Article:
Saudi Arabia has arrested eight people, including two dual U.S.-Saudi citizens, in an apparent crackdown on supporters of women activists whose trial has drawn Western condemnation, rights groups said on Friday.
The 11 women on trial had campaigned for the right to drive and an end to the kingdom’s male guardianship system. Their case has intensified criticism of Riyadh’s rights record, already in the spotlight after last year’s murder of journalist Jamal Khashoggi.
Those newly detained, seven men and one woman, are not frontline activists but have expressed support of women’s rights and other reforms. They were detained late on Wednesday and Thursday, according to ALQST and an associate, who spoke on condition of anonymity.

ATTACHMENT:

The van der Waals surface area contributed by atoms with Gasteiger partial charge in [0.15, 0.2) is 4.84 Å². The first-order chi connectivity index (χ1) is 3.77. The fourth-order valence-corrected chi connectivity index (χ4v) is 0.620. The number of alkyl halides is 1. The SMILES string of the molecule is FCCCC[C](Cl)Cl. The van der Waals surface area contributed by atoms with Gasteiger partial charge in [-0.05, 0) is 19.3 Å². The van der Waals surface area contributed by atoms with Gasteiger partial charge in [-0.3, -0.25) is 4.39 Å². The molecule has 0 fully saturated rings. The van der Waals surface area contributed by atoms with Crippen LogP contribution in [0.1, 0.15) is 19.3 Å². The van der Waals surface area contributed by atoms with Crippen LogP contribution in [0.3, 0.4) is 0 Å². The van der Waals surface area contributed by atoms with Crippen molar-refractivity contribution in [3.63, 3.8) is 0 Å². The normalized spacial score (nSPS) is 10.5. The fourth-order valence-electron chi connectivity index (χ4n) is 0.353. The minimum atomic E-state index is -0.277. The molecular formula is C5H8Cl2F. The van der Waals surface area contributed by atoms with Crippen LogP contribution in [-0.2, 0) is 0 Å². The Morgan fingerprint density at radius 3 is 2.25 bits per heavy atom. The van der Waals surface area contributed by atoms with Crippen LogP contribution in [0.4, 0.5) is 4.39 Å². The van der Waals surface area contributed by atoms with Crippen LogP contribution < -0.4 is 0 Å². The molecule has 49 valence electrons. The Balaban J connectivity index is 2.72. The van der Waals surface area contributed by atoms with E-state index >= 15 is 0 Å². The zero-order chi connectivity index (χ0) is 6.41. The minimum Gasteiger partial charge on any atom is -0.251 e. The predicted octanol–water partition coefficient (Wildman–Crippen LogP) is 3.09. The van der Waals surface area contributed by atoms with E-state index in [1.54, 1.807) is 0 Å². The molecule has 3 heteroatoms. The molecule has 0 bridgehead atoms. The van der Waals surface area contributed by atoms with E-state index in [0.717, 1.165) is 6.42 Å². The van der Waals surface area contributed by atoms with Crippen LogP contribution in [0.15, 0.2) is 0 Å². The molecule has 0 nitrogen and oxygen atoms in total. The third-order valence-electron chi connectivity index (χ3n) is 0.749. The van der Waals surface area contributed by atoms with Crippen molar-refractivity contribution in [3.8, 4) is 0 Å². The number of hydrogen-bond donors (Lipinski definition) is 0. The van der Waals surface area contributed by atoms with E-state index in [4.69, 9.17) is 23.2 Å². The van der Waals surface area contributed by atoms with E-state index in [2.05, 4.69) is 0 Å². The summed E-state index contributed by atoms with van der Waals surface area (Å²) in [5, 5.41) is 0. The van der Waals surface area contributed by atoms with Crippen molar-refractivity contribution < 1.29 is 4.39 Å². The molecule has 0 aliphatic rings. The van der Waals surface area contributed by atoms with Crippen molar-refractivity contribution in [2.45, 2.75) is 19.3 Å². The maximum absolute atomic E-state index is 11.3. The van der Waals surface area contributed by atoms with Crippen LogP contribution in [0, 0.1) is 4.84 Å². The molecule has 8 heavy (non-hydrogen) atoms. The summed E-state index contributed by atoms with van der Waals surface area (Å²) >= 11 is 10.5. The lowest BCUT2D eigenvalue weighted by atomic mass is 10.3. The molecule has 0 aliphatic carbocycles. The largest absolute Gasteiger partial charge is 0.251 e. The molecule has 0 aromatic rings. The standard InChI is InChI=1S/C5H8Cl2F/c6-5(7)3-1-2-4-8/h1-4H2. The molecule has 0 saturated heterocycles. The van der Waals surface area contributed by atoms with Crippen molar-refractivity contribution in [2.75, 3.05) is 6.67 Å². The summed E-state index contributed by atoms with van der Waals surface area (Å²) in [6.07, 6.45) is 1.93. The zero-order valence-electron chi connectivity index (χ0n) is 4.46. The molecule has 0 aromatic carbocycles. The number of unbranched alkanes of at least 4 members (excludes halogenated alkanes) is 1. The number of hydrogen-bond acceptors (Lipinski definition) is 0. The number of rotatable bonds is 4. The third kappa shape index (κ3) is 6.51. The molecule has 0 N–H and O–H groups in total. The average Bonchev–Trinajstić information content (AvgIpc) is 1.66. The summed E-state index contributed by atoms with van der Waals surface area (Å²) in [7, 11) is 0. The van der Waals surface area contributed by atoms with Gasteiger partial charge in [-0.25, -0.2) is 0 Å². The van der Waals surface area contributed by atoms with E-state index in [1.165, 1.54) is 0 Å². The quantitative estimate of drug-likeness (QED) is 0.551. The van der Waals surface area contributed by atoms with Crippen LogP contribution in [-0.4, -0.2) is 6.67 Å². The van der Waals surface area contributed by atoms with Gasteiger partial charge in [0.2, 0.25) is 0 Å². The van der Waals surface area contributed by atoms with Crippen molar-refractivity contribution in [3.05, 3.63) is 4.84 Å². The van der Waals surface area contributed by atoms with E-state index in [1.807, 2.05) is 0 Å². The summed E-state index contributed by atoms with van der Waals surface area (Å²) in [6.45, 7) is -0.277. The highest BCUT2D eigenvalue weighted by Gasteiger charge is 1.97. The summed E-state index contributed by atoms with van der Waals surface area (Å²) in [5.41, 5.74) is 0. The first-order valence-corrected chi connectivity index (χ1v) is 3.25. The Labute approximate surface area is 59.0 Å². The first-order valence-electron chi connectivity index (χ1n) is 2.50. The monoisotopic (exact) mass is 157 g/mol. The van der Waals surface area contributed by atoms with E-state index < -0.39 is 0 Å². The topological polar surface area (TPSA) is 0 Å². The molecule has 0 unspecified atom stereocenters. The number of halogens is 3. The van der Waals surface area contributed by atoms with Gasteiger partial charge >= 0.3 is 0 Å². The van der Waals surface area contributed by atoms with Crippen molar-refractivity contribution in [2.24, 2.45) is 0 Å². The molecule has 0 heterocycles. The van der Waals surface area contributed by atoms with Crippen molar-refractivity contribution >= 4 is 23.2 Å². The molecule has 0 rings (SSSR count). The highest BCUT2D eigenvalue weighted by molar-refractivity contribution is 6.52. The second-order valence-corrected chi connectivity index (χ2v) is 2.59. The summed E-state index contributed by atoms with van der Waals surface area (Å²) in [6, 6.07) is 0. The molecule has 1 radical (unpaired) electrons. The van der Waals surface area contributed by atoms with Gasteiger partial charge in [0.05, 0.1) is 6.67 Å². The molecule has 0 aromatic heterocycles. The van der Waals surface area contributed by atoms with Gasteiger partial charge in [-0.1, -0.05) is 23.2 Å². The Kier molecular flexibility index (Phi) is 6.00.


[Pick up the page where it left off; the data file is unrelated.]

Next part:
Five other people close to the women have also been placed under a travel ban since February, they added.
An official from the U.S. State Department confirmed the arrest of two U.S. citizens and said it had “engaged the Saudi government in this regard”, without providing details.
The Saudi government communications office and the U.S. Embassy in Riyadh did not respond to requests for comment.
Lynn Maalouf, Amnesty International’s Middle East research director, said the authorities were “signaling to their entire people that there will be zero tolerance of any form of criticism, let alone questioning, of the state’s authoritarian practices.”
A Riyadh court last week temporarily released three of the women on trial, including Yousef, raising hopes of a more lenient handling after months of lobbying by Western governments.
But the new arrests could signal that the authorities will resist international pressure and pursue harsh sentences.